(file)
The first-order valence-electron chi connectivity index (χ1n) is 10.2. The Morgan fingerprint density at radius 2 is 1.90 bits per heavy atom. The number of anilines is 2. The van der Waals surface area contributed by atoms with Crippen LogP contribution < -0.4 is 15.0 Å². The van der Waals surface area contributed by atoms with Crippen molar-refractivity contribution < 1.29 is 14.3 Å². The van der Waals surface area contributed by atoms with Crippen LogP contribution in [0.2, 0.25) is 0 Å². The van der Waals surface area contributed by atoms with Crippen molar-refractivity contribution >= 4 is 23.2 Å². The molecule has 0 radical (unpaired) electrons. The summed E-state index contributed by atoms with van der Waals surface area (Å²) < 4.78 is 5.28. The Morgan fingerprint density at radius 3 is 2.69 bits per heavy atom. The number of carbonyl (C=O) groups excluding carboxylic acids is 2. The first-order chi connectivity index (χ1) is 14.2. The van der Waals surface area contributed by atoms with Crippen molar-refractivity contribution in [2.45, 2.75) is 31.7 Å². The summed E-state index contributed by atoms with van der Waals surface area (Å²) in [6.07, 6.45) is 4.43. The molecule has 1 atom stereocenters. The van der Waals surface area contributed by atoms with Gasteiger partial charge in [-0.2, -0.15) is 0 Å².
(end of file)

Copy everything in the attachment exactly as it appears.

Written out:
The first-order valence-electron chi connectivity index (χ1n) is 10.2. The Morgan fingerprint density at radius 2 is 1.90 bits per heavy atom. The number of anilines is 2. The van der Waals surface area contributed by atoms with Crippen LogP contribution < -0.4 is 15.0 Å². The van der Waals surface area contributed by atoms with Crippen molar-refractivity contribution < 1.29 is 14.3 Å². The van der Waals surface area contributed by atoms with Crippen LogP contribution in [0.2, 0.25) is 0 Å². The van der Waals surface area contributed by atoms with Crippen molar-refractivity contribution >= 4 is 23.2 Å². The molecule has 0 radical (unpaired) electrons. The summed E-state index contributed by atoms with van der Waals surface area (Å²) < 4.78 is 5.28. The Morgan fingerprint density at radius 3 is 2.69 bits per heavy atom. The number of carbonyl (C=O) groups excluding carboxylic acids is 2. The first-order chi connectivity index (χ1) is 14.2. The van der Waals surface area contributed by atoms with Crippen molar-refractivity contribution in [2.45, 2.75) is 31.7 Å². The summed E-state index contributed by atoms with van der Waals surface area (Å²) in [6.07, 6.45) is 4.43. The molecule has 1 atom stereocenters. The van der Waals surface area contributed by atoms with Gasteiger partial charge in [-0.2, -0.15) is 0 Å².